So what is the right level of expertise and how much is the outcome really affected? We seem to be caught in an ego-based power struggle in which we defend our current rules and positions without asking any hard questions. Immanuel Kant contended that struggle is the motivational force for the human condition and the basis of all past and present civilizations. This high German myth of survival of the fittest – vulgarized by Hegel in his oxymoronic metaphor of combat – has forced us to obfuscate the true purposes of medicine, that is to cure occasionally, to manage mostly, but to care always without reference to who the caregiver might be.
The efficient utilization of talent should be our goal. Professional evolution – the idea that professional organizations succeed by defending turf – has taken us to the edge of an intellectual cliff. The barbican of the system has become detrimental to the system’s examining itself. Since cost and ultimate resources represent the 900-pound guerilla in the room, I propose some steps we should take to address problems head on.
First, emergency medicine organizations need to support experimental hospitals where alternative staffing models can be tested and employed. We publish literally hundreds of papers each month which have to do with mediocre science and very little change in healthcare. And yet the biggest problem in medicine today (i.e. its affordability and availability) lies before us totally untouched. These questions, like a land of dreams, are set to be explored if we have the courage to do so. But nobody seems to be able to find a way to fund it, and there seems to be no heart in such exploratory journeys. As an example, the current triage models in the country are out of control. I am certain there are hospital systems that have made triage work correctly, but these people aren’t publishing. Then there is the emergency medical patient record which has taken on a life of its own, without much benefit to the patient or to the greater system. We know these new charts can improve billing, but can they actually improve outcomes? We just don’t know yet.
Secondly, we need to find cooperation between our academic institutions and the myriad of physician groups who are already extensively using PAs, NPs, scribes and techs. By working together we can accurately assess the quality standards, patient satisfaction, liability risks and outcomes within these staffing arrangement. I am asking us to not be afraid to ask questions when we don’t know the answers. If we are really interested in reasonable care for reasonable cost, it is the only way forward. If we don’t do the work and produce the data, someone else will, and I promise you will not like the answer.
But beware, there are forces abroad in the land who are already at work asking their own set of questions about these issues. The Walmarts and CVS’s of the world are looking at the question of where accountable care organizations may want to spend their money. If we believe we have a lock on this system, we have deluded ourselves. There may be huge amounts of funding at stake.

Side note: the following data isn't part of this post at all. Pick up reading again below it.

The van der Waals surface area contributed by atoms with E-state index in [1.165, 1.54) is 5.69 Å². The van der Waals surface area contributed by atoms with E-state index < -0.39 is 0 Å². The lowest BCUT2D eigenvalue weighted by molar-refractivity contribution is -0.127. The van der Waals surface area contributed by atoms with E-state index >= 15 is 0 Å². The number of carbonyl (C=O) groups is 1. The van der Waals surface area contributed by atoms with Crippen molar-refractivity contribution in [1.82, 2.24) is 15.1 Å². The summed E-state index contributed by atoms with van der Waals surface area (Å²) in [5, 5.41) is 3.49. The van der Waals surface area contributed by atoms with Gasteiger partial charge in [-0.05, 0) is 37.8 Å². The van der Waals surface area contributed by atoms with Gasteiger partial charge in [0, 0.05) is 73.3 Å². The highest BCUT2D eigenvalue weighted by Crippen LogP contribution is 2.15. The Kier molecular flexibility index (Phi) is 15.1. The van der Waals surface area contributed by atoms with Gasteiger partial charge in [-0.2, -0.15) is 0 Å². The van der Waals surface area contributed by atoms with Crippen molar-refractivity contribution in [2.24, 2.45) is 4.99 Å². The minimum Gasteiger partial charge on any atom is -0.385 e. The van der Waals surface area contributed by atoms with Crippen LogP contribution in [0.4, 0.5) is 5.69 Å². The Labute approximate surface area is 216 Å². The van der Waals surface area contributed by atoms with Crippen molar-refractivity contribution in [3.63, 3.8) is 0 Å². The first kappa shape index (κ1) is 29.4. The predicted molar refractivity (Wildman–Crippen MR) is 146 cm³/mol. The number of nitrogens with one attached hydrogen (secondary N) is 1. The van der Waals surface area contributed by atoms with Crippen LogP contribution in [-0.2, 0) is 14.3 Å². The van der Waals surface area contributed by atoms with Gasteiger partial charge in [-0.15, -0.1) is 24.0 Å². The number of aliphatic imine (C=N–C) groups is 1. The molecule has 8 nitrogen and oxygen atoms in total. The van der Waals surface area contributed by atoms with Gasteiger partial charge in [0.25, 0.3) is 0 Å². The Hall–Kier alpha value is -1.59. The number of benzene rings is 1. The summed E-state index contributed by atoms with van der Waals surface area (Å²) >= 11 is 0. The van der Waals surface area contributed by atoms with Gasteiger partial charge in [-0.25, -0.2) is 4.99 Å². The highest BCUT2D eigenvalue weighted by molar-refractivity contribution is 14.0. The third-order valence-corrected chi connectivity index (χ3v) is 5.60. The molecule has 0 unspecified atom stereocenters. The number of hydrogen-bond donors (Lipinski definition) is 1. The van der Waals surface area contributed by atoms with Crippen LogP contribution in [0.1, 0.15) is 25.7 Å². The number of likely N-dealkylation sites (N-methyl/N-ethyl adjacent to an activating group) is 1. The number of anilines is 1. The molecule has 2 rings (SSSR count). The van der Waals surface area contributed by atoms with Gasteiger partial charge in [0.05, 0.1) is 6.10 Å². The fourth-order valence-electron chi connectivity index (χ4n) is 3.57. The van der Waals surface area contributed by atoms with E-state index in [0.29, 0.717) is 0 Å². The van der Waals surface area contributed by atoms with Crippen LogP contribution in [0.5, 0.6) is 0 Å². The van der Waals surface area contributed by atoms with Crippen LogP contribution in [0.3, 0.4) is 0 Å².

Emergency medicine has for too long spoken out of both sides of its mouth on the volume issue. We cry ED overcrowding, forgetting that we are a volume-driven business. Most hospital EDs in the country could not live on major emergencies. You need the “small potatoes” to pay the bills. At a recent visit to a residency, one of the “children” commented to me that he only wanted to see the big stuff, (i.e. gunshot wounds, major traumas, MIs) and let other people see the “old ladies who are weak and dizzy.” He asked where he might find such a job. I suggested he try another planet. Except for the handful of legendary hellhole hospitals in the country, most shops need to do it all. Most emergency doctors see less than five gunshot wounds a year in people who are salvageable. Most of us will need to live on small potatoes. If we do it right, we can make rather tasty meals out of those small potatoes. But it will only work if we actively use the time and talent of others to extend our reach and spend our time with those cases which have a crying need for physician-level expertise.
Emergency medicine started out as rebels with a cause. Over time we have established ourselves as a patient-based specialty. But do we still believe in this? Is the patient still the center? Is getting them proper care for a reasonable fee still a laudable goal? We should be leading this pursuit of excellence rather than waiting to see what scraps fall from the table of healthcare. If we are wise, we will be going to the government, hospital administrators and third party payers to propose change. The results of any other strategy will not be in our favor.
“Fortuna favet fortibus”
Fortune favors the bold